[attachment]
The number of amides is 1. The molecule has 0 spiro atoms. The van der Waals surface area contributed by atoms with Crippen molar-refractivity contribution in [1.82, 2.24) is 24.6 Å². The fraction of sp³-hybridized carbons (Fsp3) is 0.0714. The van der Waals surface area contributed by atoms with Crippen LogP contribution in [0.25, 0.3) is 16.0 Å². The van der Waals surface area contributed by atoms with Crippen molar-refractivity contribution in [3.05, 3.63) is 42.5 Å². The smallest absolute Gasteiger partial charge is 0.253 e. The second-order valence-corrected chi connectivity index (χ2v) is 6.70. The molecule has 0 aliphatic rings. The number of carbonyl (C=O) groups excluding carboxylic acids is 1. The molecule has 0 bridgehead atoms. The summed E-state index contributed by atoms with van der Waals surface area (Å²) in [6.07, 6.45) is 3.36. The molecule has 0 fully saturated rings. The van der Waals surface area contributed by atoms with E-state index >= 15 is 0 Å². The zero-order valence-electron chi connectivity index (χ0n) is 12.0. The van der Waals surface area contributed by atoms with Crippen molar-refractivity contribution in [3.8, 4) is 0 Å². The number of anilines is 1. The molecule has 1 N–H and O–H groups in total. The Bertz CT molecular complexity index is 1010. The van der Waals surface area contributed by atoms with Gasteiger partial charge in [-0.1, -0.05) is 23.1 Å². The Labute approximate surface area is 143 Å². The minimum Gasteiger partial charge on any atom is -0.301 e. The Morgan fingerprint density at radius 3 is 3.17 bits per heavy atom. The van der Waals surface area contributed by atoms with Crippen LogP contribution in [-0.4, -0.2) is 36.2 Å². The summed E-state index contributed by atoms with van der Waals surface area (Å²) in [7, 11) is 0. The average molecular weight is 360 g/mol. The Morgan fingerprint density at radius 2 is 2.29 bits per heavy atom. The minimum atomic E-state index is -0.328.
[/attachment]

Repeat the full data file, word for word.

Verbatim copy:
The number of amides is 1. The molecule has 0 spiro atoms. The van der Waals surface area contributed by atoms with Crippen molar-refractivity contribution in [1.82, 2.24) is 24.6 Å². The fraction of sp³-hybridized carbons (Fsp3) is 0.0714. The van der Waals surface area contributed by atoms with Crippen LogP contribution in [0.25, 0.3) is 16.0 Å². The van der Waals surface area contributed by atoms with Crippen molar-refractivity contribution in [3.05, 3.63) is 42.5 Å². The smallest absolute Gasteiger partial charge is 0.253 e. The second-order valence-corrected chi connectivity index (χ2v) is 6.70. The molecule has 0 aliphatic rings. The number of carbonyl (C=O) groups excluding carboxylic acids is 1. The molecule has 0 bridgehead atoms. The summed E-state index contributed by atoms with van der Waals surface area (Å²) in [6.07, 6.45) is 3.36. The molecule has 0 fully saturated rings. The van der Waals surface area contributed by atoms with E-state index >= 15 is 0 Å². The zero-order valence-electron chi connectivity index (χ0n) is 12.0. The van der Waals surface area contributed by atoms with Crippen molar-refractivity contribution in [3.8, 4) is 0 Å². The number of anilines is 1. The molecule has 1 N–H and O–H groups in total. The Bertz CT molecular complexity index is 1010. The van der Waals surface area contributed by atoms with Gasteiger partial charge in [-0.1, -0.05) is 23.1 Å². The Labute approximate surface area is 143 Å². The minimum Gasteiger partial charge on any atom is -0.301 e. The Morgan fingerprint density at radius 3 is 3.17 bits per heavy atom. The van der Waals surface area contributed by atoms with Crippen LogP contribution in [-0.4, -0.2) is 36.2 Å². The summed E-state index contributed by atoms with van der Waals surface area (Å²) in [7, 11) is 0. The average molecular weight is 360 g/mol. The Morgan fingerprint density at radius 2 is 2.29 bits per heavy atom. The minimum atomic E-state index is -0.328.